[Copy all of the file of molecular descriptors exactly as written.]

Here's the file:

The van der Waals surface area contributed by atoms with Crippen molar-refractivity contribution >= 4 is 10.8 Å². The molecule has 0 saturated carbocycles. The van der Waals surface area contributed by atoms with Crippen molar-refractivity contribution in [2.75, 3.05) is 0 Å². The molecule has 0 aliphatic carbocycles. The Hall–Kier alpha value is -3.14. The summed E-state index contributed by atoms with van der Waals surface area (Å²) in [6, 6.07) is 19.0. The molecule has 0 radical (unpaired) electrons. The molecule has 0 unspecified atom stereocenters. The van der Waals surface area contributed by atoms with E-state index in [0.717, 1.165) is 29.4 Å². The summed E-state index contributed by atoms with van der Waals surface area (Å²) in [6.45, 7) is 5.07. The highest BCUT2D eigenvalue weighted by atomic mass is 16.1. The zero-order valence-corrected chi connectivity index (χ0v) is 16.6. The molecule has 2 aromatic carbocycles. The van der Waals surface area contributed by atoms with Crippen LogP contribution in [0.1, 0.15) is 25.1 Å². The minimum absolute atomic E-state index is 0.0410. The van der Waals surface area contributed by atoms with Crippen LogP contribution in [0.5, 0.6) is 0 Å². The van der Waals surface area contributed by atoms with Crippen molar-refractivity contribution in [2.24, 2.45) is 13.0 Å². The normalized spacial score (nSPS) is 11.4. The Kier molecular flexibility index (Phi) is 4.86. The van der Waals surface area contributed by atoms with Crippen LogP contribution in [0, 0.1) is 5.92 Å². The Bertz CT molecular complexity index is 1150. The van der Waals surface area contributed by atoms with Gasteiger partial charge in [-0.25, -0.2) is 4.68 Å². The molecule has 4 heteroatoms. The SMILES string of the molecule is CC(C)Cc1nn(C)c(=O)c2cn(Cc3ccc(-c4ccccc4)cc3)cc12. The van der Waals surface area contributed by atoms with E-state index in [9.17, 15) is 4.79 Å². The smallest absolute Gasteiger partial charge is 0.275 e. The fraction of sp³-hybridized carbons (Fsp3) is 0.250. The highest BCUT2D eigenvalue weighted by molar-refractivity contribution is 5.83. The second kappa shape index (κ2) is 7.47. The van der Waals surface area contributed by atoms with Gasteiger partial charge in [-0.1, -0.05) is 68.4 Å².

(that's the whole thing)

The van der Waals surface area contributed by atoms with Crippen molar-refractivity contribution >= 4 is 10.8 Å². The molecule has 0 saturated carbocycles. The van der Waals surface area contributed by atoms with Crippen molar-refractivity contribution in [2.75, 3.05) is 0 Å². The molecule has 0 aliphatic carbocycles. The Hall–Kier alpha value is -3.14. The summed E-state index contributed by atoms with van der Waals surface area (Å²) in [6, 6.07) is 19.0. The molecule has 0 radical (unpaired) electrons. The molecule has 0 unspecified atom stereocenters. The van der Waals surface area contributed by atoms with E-state index in [0.717, 1.165) is 29.4 Å². The summed E-state index contributed by atoms with van der Waals surface area (Å²) in [6.45, 7) is 5.07. The highest BCUT2D eigenvalue weighted by atomic mass is 16.1. The zero-order valence-corrected chi connectivity index (χ0v) is 16.6. The molecule has 2 aromatic carbocycles. The van der Waals surface area contributed by atoms with Crippen LogP contribution in [0.1, 0.15) is 25.1 Å². The minimum absolute atomic E-state index is 0.0410. The van der Waals surface area contributed by atoms with Crippen LogP contribution in [0.5, 0.6) is 0 Å². The van der Waals surface area contributed by atoms with Crippen molar-refractivity contribution in [2.24, 2.45) is 13.0 Å². The normalized spacial score (nSPS) is 11.4. The Kier molecular flexibility index (Phi) is 4.86. The van der Waals surface area contributed by atoms with Crippen LogP contribution in [0, 0.1) is 5.92 Å². The Bertz CT molecular complexity index is 1150. The van der Waals surface area contributed by atoms with Gasteiger partial charge in [-0.25, -0.2) is 4.68 Å². The molecule has 4 heteroatoms. The SMILES string of the molecule is CC(C)Cc1nn(C)c(=O)c2cn(Cc3ccc(-c4ccccc4)cc3)cc12. The van der Waals surface area contributed by atoms with E-state index in [9.17, 15) is 4.79 Å². The smallest absolute Gasteiger partial charge is 0.275 e. The fraction of sp³-hybridized carbons (Fsp3) is 0.250. The highest BCUT2D eigenvalue weighted by molar-refractivity contribution is 5.83. The second kappa shape index (κ2) is 7.47. The van der Waals surface area contributed by atoms with Gasteiger partial charge in [-0.1, -0.05) is 68.4 Å².